Maliko SUP Life Lessons: The Nature of Risk
June 30, 201
How do you think about risk? How do you prepare? How do you decide which risks to take and which to avoid? And when you take a risk, how do you manage it?
How is paddling out at Maliko Gulch at the edge of your comfort zone on a big, windy day different from changing jobs, driving too fast in the rain or going on a blind date?
So much of my life has been about the risks I have taken, the risks I’ve shied away from and thinking about the next risky thing I want to do.
When I first started thinking about paddling SUP downwind, before I ever dreamed of paddling Maliko, I approached downwind paddling like the other physically dangerous things I’ve done in my life: jumping out of airplanes, being a Navy officer on a destroyer in the Gulf of Tonkin, skiing really steep stuff, whitewater kayaking, scuba diving, ocean sailing, surfing and paddling outrigger and surfski in the ocean. Most of the physical risks I’ve taken, except skydiving, have had to do with water, sometimes salty, sometimes fresh, and sometimes frozen.
In each of these domains I looked up the best people I could find (and afford) to help me learn how to perform, how to get the right gear, how to evaluate the water and how to be safe, that is, how to manage risk. Only recently though, have I been effectively coached to think differently about myself in relation to risk.
And now, I’m over 60 and I’m doing a better job than I ever have of evaluating risk. I’m thinking more clearly.
I have my own Ocean Rules based on many years of sailing and paddling experience and my time in the Navy.
Rule Number One: The ocean will kill you. It’s not personal. It can happen even when you pay attention and is much more likely to happen when you don’t.
Rule Number Two: Be present and don’t assume the best will always happen.
Rule Number Three: Be ready… Stuff happens and you must be prepared to rescue yourself.
Rule Number Four: The Ocean rewards risk-taking with transcendent experiences, rapturously beautiful images and insights into our deepest heart. The trick is to survive to tell about it. The biggest thing on the surface of the Earth makes Her own rules. We co-exist with Her only so long as we honor Her power and engage our body, mind and spirit in understanding Her.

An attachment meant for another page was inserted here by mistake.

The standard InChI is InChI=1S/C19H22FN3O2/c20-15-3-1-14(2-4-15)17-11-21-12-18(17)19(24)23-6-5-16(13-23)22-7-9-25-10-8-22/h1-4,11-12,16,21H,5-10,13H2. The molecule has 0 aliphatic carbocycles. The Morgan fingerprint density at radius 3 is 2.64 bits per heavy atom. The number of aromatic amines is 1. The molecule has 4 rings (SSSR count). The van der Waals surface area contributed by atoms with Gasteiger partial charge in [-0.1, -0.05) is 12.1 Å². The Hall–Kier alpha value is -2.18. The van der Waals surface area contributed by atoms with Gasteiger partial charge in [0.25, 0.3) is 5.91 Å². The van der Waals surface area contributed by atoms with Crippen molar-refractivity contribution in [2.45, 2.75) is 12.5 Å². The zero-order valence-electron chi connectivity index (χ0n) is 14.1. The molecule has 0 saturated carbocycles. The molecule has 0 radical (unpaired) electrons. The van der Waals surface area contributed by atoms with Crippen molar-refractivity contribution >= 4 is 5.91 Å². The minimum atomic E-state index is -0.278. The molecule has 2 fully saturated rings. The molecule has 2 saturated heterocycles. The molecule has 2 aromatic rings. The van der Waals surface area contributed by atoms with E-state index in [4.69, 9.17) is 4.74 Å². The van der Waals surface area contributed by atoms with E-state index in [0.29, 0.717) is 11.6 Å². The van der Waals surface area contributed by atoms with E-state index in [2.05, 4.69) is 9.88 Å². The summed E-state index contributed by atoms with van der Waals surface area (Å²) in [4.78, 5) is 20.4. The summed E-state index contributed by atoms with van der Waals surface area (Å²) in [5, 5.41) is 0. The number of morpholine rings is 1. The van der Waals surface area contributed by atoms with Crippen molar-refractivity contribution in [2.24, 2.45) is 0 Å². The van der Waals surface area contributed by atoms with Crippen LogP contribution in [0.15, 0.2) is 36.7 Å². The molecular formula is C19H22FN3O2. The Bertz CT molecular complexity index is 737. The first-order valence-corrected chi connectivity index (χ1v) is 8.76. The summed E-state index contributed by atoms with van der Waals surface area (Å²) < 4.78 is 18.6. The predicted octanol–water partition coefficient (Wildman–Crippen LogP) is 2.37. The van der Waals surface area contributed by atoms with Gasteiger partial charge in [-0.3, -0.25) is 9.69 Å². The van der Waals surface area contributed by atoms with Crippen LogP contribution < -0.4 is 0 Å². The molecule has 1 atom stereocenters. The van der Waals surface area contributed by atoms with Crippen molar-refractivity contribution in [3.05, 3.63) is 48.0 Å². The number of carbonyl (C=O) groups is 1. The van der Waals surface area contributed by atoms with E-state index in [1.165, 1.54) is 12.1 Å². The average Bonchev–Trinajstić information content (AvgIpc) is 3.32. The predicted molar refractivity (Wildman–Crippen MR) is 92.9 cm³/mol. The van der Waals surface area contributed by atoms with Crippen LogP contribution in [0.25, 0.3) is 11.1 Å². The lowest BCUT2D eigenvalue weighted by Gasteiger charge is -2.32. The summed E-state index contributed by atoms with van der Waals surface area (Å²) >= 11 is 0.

The decision to get on the shuttle at Kanaha is the result of all the calculations each paddler has made that day about the nature of risk. All the questions may have been – should have been – asked. What will the wind and tide and swell be today? Will we go to Kanaha or the Harbor? How far outside the reef will we be today? Who am I paddling with? Do I have my leash? What about a PFD? Will I take my phone? Who did I tell I’m going out and do they know what to do if I’m not back on time? Do I have water with me and nutrition? Have there been reports of any wildlife in the water? Do I feel strong today?
Maliko veterans have likely thought through every step and made every choice often enough to understand the trade-offs between safety and comfort, risk and reward. And yet, what if it’s blowing over 30mph and your leash breaks? What if you lose your paddle? What is Plan B?
Though I’m new to Maliko, I’ve been paddling for nearly twenty years. I’ve had little drama, no close calls, just fun. Then, about two years ago on Tomales Bay, 20 miles northwest of the Golden Gate, I learned about Plan B the hard way. I was on a 14’ downwind board. It was blowing 30 mph, numbing 58 degree water, less than an hour to sunset, only four of us, less than 1 ½ miles from the take-out, and I was last by a ways. Got a good glide, tried to extend, pearled and fell hard on the board. Dumb mistake, and I split my left tricep tendon.